It is possible to retrofit toilets with cistern volume adjuster, which can significantly reduce water consumption if properly fitted. Water suppliers can offer advice on the available devices.

In new-builds, reduced-flush toilets should be installed as standard. The National Trust is installing four-litre flush toilets in all of its new-builds. New technology, such as Propelair toilets, which use a combination of water and air to flush, use only 1.5 litres.

4. Waterless urinals

Waterless urinals are made of a water-resistant – or hydrophobic – material that stops pooling from occurring, while an air flush system draws liquid out while a fan helps to reduce any smells.

Roberts is keen to explore these products for the National Trust, and points to department store retailer John Lewis as an example of where they are already in use.

Make small switches
Bradford’s Peace Museum has been making small changes to its behaviour, including changing its procurement habits as well as what it is buying.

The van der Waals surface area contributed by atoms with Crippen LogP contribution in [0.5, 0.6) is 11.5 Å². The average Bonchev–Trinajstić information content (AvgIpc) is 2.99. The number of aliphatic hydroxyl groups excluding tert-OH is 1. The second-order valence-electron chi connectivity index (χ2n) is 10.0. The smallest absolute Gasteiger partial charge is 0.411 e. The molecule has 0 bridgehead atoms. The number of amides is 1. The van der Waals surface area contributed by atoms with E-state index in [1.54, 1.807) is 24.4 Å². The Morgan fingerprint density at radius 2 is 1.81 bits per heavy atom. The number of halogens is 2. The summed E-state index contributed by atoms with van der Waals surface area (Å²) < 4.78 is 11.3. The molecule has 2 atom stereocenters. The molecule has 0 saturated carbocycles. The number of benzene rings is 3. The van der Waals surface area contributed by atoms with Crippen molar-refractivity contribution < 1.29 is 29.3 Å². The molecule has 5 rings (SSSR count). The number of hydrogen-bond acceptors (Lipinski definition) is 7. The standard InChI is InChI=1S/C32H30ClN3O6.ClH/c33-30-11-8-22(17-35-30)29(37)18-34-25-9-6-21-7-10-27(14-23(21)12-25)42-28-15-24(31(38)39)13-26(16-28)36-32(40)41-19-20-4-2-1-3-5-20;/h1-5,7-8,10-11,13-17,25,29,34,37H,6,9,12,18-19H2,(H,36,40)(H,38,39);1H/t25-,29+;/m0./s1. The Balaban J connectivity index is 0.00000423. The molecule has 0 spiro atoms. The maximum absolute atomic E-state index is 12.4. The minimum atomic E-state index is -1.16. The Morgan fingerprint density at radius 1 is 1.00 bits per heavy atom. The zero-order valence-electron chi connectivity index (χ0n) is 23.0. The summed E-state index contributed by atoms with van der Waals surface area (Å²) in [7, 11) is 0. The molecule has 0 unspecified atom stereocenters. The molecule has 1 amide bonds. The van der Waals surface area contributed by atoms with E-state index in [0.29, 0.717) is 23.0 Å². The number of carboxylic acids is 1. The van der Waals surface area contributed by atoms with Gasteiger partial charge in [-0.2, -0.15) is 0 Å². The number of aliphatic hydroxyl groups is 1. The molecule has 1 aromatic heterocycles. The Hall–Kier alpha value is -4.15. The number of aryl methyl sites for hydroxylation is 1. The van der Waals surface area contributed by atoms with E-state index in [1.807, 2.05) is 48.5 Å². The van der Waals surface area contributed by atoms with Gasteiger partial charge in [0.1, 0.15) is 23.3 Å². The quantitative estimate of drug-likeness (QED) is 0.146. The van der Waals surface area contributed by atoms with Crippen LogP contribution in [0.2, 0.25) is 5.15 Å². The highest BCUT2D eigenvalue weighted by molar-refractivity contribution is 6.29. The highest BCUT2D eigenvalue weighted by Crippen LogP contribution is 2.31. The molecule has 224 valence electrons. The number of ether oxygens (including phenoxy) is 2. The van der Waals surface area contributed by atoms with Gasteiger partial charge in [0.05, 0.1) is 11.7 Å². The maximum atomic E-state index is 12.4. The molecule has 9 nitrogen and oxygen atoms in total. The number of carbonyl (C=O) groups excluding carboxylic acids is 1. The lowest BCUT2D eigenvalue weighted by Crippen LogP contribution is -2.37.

Shannen Johnson, the museum’s learning and engagement officer, says it has:

  • Moved to recycled toilet paper and kitchen roll, which it now buys in bulk.
  • Switched to bars of soap in bamboo holders.
  • Switched to cleaning products using natural ingredients. These are made locally and come in refillable bottles.

Johnson advises that museums start small when it comes to making swaps. “Once you start, you will notice other changes you can make,” she says.

There have been many studies over the years into whether hand dryers or paper towels are the most environmentally friendly.

Generally, it’s believed that air dryers use fewer resources than paper towels, when you take the impact of production, transport and landfill into consideration.

Clearly there are greener choices for both options, as well as cost and maintenance considerations.

Caroline Parry is a freelance journalist